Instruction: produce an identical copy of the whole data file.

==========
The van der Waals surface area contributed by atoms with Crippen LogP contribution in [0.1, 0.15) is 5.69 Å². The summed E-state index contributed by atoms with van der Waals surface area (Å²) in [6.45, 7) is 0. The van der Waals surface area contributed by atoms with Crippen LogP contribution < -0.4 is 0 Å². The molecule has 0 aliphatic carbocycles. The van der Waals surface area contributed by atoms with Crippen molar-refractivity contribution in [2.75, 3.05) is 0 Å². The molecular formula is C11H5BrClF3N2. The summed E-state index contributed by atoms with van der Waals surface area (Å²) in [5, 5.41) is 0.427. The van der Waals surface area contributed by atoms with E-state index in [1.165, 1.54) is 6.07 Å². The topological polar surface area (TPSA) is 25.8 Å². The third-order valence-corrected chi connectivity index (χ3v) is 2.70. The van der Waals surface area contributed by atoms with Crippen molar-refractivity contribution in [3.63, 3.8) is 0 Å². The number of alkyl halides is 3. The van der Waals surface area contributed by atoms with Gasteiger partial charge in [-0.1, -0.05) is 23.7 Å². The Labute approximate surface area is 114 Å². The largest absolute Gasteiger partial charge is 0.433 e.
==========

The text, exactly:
The van der Waals surface area contributed by atoms with Crippen LogP contribution in [0.1, 0.15) is 5.69 Å². The summed E-state index contributed by atoms with van der Waals surface area (Å²) in [6.45, 7) is 0. The van der Waals surface area contributed by atoms with Crippen LogP contribution < -0.4 is 0 Å². The molecule has 0 aliphatic carbocycles. The van der Waals surface area contributed by atoms with Crippen molar-refractivity contribution in [2.75, 3.05) is 0 Å². The molecular formula is C11H5BrClF3N2. The summed E-state index contributed by atoms with van der Waals surface area (Å²) in [5, 5.41) is 0.427. The van der Waals surface area contributed by atoms with E-state index in [1.165, 1.54) is 6.07 Å². The topological polar surface area (TPSA) is 25.8 Å². The third-order valence-corrected chi connectivity index (χ3v) is 2.70. The van der Waals surface area contributed by atoms with Crippen molar-refractivity contribution in [3.63, 3.8) is 0 Å². The number of alkyl halides is 3. The van der Waals surface area contributed by atoms with Gasteiger partial charge in [-0.1, -0.05) is 23.7 Å². The Labute approximate surface area is 114 Å². The largest absolute Gasteiger partial charge is 0.433 e.